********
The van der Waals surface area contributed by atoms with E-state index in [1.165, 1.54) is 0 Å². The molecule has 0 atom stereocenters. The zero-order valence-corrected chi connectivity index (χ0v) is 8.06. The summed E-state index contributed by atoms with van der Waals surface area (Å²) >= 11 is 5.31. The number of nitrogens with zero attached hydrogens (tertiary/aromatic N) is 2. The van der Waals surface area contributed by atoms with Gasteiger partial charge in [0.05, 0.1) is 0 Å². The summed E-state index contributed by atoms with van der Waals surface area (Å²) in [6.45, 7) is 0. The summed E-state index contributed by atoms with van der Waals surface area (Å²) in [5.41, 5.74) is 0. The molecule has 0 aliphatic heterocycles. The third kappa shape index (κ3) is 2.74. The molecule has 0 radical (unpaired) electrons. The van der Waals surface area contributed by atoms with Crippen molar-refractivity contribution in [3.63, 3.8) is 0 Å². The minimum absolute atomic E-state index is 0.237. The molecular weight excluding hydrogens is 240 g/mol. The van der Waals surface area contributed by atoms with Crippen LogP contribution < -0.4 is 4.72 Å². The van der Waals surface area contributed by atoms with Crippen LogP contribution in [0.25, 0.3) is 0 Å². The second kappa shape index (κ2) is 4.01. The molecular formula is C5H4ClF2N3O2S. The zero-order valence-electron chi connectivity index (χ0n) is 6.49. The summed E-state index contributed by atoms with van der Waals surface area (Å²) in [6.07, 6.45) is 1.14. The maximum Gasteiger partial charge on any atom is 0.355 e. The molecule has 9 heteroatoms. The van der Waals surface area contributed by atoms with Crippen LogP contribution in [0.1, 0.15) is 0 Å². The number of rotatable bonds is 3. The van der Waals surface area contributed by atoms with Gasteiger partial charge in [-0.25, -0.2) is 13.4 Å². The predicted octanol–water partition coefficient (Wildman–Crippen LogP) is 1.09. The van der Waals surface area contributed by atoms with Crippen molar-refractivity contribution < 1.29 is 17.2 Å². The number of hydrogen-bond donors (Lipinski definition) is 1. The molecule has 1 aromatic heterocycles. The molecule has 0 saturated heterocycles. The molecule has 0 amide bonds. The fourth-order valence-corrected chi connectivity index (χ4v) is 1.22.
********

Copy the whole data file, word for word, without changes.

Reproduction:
The van der Waals surface area contributed by atoms with E-state index in [1.165, 1.54) is 0 Å². The molecule has 0 atom stereocenters. The zero-order valence-corrected chi connectivity index (χ0v) is 8.06. The summed E-state index contributed by atoms with van der Waals surface area (Å²) >= 11 is 5.31. The number of nitrogens with zero attached hydrogens (tertiary/aromatic N) is 2. The van der Waals surface area contributed by atoms with Gasteiger partial charge in [0.05, 0.1) is 0 Å². The summed E-state index contributed by atoms with van der Waals surface area (Å²) in [6.45, 7) is 0. The summed E-state index contributed by atoms with van der Waals surface area (Å²) in [5.41, 5.74) is 0. The molecule has 0 aliphatic heterocycles. The third kappa shape index (κ3) is 2.74. The molecule has 0 radical (unpaired) electrons. The van der Waals surface area contributed by atoms with Crippen molar-refractivity contribution in [3.63, 3.8) is 0 Å². The minimum absolute atomic E-state index is 0.237. The molecular weight excluding hydrogens is 240 g/mol. The van der Waals surface area contributed by atoms with Crippen LogP contribution < -0.4 is 4.72 Å². The van der Waals surface area contributed by atoms with Crippen LogP contribution in [0.25, 0.3) is 0 Å². The second kappa shape index (κ2) is 4.01. The molecular formula is C5H4ClF2N3O2S. The zero-order valence-electron chi connectivity index (χ0n) is 6.49. The summed E-state index contributed by atoms with van der Waals surface area (Å²) in [6.07, 6.45) is 1.14. The maximum Gasteiger partial charge on any atom is 0.355 e. The molecule has 9 heteroatoms. The van der Waals surface area contributed by atoms with Crippen LogP contribution in [0.1, 0.15) is 0 Å². The number of rotatable bonds is 3. The van der Waals surface area contributed by atoms with Gasteiger partial charge in [-0.25, -0.2) is 13.4 Å². The predicted octanol–water partition coefficient (Wildman–Crippen LogP) is 1.09. The van der Waals surface area contributed by atoms with Crippen molar-refractivity contribution < 1.29 is 17.2 Å². The number of hydrogen-bond donors (Lipinski definition) is 1. The molecule has 1 aromatic heterocycles. The molecule has 0 saturated heterocycles. The molecule has 0 amide bonds. The fourth-order valence-corrected chi connectivity index (χ4v) is 1.22.